Depending on how the telescope was moving when the work unit was recorded, your computer will do between 2.4 trillion and 3.8 trillion mathematical operations (flops or floating point operations in technical jargon) to complete its work.

Now you know why we need your help!

 

What If My Computer Discovers E.T.? What happens?

Before we can get to the "what happens" part, we should let you know more about the "what if" part. One of the most important things to know about this data and the results of your analysis is that there are LOTS of sources of radio signals. Many are produced here on earth. TV stations, radar, various other microwave transmitters. Satellites and many astronmical objects are also sources. There are also "test signals" that are intentionally injected into the system so the SETI@home team can confirm that the hardware and software is working properly at all points through the system. The Arecibo radio telescope will pick up all these signals and happily send them along to your screen saver. The radio telescope doesn't care about any of these signals just as your ear doesn't care about what sounds it collects. Your screen saver is going to sift through the signals looking for any source that is "louder" that the background and also rises and falls in 12 seconds - the time the telescope takes to pass over a spot in the sky.

Any signals that qualify will be sent back to the Berkeley SETI@home team for further analysis. The SETI@home team maintains a large database of known radio-frequency interference (RFI) sources. This database is constantly updated. At this point 99.9999% of all the signals that your screen saver detects will be thrown out as RFI. Test signals are also removed at this point.

Remaining unresolved signals are then checked against another observation from the same part of the sky. This could take up to 6 months since the SETI@home team does not have control of the telescope. If the signal is confirmed, the SETI@home team will request dedicated telescope time and will re-observe the most interesting candidates.

If a signal is observed two or more times, and it's not RFI or a test signal, the SETI@home team will ask another group to take a look. This other group will be using different telescopes, receivers, computers, etc. This will hopefully rule out a bug in our equipment or our computer code (or a clever student playing a prank...) Together with the other team, SETI@home will do interferometry measurements (it takes two observations seperated by a big distance) This can confirm that the source of the signal is at interstellar distances.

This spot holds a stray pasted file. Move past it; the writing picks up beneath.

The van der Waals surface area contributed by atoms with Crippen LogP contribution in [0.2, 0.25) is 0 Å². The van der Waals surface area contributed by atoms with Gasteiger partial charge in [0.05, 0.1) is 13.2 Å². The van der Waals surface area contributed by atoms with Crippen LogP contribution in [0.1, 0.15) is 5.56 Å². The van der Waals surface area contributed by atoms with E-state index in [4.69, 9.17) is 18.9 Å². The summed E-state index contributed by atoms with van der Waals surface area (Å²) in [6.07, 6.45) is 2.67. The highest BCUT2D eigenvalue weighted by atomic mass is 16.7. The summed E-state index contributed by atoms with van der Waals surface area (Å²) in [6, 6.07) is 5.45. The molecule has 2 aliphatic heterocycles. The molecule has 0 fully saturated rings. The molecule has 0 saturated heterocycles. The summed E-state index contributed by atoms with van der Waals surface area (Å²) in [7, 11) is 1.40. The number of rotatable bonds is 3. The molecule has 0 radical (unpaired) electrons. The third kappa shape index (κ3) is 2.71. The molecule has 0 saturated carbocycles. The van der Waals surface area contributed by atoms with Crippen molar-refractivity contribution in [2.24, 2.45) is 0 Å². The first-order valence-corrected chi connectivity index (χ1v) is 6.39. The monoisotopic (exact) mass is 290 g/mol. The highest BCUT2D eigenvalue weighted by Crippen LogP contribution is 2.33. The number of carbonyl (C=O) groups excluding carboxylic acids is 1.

If this is confirmed, SETI@home will make an announcement in the form of an IAU (International Astronomical Union) telegram. This is a standard way of informing the astronomical community of important discoveries. The telegram contains all of the important information (frequencies, bandwidth, location in the sky, etc.) that would be necessary for other astronomical groups to confirm the observation. The person(s) who found the signal with their screen saver would be named as one of the co-discoverers along with the others on the SETI@home team. At this point we would still be unsure if the signal was generated by an intelligent civilization or maybe some new astronomical phenomenon.

All information about the discovery will be made public, probably via the web. No country or individual would be allowed to jam the frequency the signal is observed on. Since the object will rise and set as seen from any given location, observations from radio observatories around the world will be necessary. This will, by necessity, be a multi-national effort. All this information will be made public.

Because of this protocol, it is important that participants in the SETI@home project do not get excited when they see signals on their screen and go off on their own making announcements and calling the press. This could be very damaging to the project. It's important that we keep our heads cool and our computers hot while they grind away at the data. We can all hope that we will be the one that helps receive the signal of some extraterrestrial civilization trying to "phone home."

More information about the SETI@home project can be found on the SETI@home website; http://setiathome.berkeley.edu/